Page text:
Sports Legends: The Other Archie Griffin

Do you remember Archie Griffin, the Ohio State running back and the only college football player ever to win two Heisman Trophies, in 1974 and 1975?

Well, this is not about that Archie Griffin. This is about the Archie Griffin who played for Valdosta High School Coach Wright Bazemore’s perennial Georgia State High School Football Champions. And the Archie Griffin who lettered as a freshman at Georgia Tech and as a sophomore at the University of Georgia.

“From the time I was seven years old I looked forward to playing football for Georgia Tech,” Griffin said. “But when I saw what was required in mechanical drawing I realized Tech was not for me. I could not draw a straight line with a T-square.”

So, after one quarter at Tech, Archie became a Georgia Bulldog, not as a football player but as a golfer. He earned varsity letters as a sophomore, junior and senior.

He played in the Sou-thern Intercollegiate Golf Championships and earned the respect of everyone. But the man of the hour, whom Griffin played against, was a young Wake Forest golfer named Arnold Palmer.

This Archie Griffin is not a one-dimensional guy. Be-sides his football career as an All-State end (6-4, 205) on a Valdosta state championship team, he helped lead the basketball team to a state title. He played both the outfield and first base on the baseball team. He was a member of Hi-Y service club and performed in the senior class play.

That was then, not now.

Now, at age 76, he is a member of Rotary, the Valdosta Touchdown Club, the local hospital authority and serves on the Board of Directors of the Boys’ Club and United Way. He has been a director of the hospital authority for 27 years.

Briggs Smith, a retired medical doctor who grew up with Archie, said, “If there ever was a renaissance man it was Archie Griffin. He did it all – football, basketball, baseball and champion golfer.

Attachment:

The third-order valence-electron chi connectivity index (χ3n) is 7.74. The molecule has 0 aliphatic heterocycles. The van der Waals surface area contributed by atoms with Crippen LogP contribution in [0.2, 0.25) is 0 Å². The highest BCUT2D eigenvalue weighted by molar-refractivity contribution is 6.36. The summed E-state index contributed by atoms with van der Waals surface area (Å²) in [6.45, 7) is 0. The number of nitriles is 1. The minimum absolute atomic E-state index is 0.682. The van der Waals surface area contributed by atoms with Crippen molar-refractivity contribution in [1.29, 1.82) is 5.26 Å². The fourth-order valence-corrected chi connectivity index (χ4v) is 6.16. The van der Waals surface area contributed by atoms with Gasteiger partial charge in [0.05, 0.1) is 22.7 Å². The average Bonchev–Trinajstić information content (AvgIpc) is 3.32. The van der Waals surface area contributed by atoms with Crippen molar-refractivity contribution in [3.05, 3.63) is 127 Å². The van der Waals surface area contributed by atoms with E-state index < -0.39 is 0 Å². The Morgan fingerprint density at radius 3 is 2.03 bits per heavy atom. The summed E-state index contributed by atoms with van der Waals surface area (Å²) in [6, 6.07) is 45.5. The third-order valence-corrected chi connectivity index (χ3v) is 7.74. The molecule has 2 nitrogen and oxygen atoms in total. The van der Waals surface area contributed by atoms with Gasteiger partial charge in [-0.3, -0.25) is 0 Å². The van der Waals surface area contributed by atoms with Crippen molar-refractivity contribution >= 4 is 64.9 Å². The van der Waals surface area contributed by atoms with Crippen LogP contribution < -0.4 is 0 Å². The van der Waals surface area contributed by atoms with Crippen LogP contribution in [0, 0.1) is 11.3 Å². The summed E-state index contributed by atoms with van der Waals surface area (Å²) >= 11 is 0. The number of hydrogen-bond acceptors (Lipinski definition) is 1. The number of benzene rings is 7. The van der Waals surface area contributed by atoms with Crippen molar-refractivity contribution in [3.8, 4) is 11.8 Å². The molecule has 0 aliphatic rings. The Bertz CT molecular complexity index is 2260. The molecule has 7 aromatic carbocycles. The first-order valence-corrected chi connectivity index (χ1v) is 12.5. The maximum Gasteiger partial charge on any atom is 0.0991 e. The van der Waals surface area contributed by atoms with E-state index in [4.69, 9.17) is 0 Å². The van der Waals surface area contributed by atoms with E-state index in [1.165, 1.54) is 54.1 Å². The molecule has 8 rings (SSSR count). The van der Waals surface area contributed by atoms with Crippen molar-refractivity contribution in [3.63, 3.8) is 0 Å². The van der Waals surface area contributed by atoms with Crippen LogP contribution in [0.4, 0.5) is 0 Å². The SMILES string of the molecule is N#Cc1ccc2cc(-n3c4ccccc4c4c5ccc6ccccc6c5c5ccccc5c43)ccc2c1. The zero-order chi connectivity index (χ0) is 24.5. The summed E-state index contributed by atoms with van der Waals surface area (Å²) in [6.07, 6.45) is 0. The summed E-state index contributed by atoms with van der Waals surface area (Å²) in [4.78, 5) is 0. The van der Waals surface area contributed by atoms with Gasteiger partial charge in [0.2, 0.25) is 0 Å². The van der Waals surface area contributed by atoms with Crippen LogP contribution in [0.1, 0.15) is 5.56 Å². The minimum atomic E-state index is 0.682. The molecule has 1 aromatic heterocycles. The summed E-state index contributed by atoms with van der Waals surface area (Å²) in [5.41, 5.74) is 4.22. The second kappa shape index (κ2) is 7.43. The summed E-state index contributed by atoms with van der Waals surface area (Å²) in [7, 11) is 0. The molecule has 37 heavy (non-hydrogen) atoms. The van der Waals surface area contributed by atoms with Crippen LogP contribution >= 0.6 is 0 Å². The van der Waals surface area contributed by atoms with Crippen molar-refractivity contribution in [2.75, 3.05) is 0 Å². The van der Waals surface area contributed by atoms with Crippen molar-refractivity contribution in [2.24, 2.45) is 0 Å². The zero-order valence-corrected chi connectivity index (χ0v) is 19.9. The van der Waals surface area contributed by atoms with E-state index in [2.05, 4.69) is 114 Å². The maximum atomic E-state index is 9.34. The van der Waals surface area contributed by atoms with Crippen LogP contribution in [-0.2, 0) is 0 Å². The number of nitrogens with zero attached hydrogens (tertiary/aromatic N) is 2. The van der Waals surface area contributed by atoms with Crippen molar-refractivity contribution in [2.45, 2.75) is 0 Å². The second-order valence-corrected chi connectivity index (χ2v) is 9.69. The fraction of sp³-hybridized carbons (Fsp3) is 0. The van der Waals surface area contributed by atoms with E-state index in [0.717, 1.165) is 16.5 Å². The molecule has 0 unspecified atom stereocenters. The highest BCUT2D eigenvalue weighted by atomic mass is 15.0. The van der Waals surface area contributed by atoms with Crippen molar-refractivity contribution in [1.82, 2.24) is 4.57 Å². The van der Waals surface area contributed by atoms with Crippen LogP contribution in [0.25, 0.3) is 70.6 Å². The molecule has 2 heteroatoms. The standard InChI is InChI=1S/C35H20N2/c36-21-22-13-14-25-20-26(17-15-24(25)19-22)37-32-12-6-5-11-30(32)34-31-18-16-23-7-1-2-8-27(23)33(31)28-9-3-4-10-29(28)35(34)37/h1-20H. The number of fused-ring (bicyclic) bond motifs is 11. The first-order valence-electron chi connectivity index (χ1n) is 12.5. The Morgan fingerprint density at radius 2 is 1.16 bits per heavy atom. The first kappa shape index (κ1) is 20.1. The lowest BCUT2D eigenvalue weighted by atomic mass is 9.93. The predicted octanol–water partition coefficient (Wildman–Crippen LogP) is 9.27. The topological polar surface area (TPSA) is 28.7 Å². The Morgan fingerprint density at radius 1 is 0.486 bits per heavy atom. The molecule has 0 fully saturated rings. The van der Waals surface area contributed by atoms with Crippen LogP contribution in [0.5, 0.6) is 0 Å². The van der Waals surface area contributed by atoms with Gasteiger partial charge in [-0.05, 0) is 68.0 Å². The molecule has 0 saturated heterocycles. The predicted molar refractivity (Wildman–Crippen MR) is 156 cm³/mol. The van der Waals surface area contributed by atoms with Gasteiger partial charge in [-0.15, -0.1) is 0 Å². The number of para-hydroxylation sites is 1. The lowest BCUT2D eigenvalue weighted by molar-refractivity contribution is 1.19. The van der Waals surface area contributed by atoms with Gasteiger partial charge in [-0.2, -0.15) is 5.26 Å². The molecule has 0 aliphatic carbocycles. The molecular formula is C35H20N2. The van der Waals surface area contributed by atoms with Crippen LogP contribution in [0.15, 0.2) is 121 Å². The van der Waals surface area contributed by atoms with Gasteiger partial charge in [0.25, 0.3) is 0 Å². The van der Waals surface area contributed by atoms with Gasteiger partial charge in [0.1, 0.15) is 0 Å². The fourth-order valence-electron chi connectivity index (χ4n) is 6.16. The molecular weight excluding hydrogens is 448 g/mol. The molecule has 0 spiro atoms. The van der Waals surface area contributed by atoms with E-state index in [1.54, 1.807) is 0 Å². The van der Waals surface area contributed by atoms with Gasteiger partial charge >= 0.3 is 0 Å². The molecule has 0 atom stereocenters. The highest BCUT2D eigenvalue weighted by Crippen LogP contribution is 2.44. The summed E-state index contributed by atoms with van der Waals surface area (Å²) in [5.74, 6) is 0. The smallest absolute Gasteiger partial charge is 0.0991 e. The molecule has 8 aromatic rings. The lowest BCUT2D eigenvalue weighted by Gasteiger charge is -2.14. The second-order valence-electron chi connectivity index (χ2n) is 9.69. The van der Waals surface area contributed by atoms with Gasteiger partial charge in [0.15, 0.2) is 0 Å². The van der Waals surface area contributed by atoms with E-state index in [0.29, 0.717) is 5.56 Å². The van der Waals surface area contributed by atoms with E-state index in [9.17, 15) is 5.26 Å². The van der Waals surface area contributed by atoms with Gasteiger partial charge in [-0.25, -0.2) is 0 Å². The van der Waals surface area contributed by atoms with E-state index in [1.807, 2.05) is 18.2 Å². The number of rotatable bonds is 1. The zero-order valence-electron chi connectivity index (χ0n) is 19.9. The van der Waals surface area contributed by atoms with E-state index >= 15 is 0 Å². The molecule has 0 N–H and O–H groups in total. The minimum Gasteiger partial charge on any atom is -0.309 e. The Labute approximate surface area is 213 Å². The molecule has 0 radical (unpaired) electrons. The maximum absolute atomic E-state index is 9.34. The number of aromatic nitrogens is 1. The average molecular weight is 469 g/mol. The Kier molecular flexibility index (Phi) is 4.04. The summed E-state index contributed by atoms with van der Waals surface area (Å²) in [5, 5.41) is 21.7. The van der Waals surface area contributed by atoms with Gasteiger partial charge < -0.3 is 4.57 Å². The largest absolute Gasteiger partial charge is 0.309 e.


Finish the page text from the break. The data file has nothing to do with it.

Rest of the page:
“But he was no more an all-round athlete than he was a student of the opera. He and his grandmother never missed an opera when it came to Atlanta.

“As much as he loved football I think he loved the opera more. I’m telling you this guy Griffin could do it all. He was the best at every thing he did and he did everything,” Smith said.

Johnny Lastinger, publisher of Valdosta Magazine, played football with Archie at Valdosta High School on two region championship teams and one state championship team.

“I don’t think we could have won it all without Archie,” he said. He was a terror on defense and one of the surest pass receivers I ever saw.

“But he was more than a jock. He was an active member of the First United Methodist Church and president of the Valdosta Country Club.”

Lastinger and Griffin played on the Valdosta High football team when it was an honor just to make the team, be it first, second, third or fourth.

Archibald Little Griffin was born and raised in Valdosta. His father died when he was five years old. He was raised by his mother, Martica Griffin, and his grandmother Flora Wain-wright.

He started playing golf at age six and at age 13 won two of the biggest tournaments in the state – the Valdosta Open and the Jack Oliver tournament.

“I would be playing today,” he said, “if it were not for back surgery and continuous lower back pains.”

The pains started at Valdosta but they were not enough to keep Archie from getting football scholarship offers to Alabama, Clemson and Tech.

The offer from Tech included a year of seasoning at Baylor Prep in Chattanooga, Tenn.

That was the era when Tech Coach Bobby Dodd often sent college prospects to Baylor.

When the Korean War broke out in 1950, Griffin postponed his collegiate career. He applied to and was accepted at the U.S. Navy Officer Candidate school. He served in Guam and at the Pentagon. He won the All-Navy Western Golf tournament.

Golf gave him more than just a game. At teammate Frank Stevenson’s wedding he met his future wife, the former Lee Whitfield. The Griffins have been married 52 years. They have one son, Scott, age 49, a veterinarian; a daughter, Leeanne Landrum, 46, and six grandchildren.

Today, Griffin lives in his native Valdosta. He retired after spending 40 years in the insurance business.

Now Buckeye fans, tell me about that other Archie Griffin.

Categories: Legends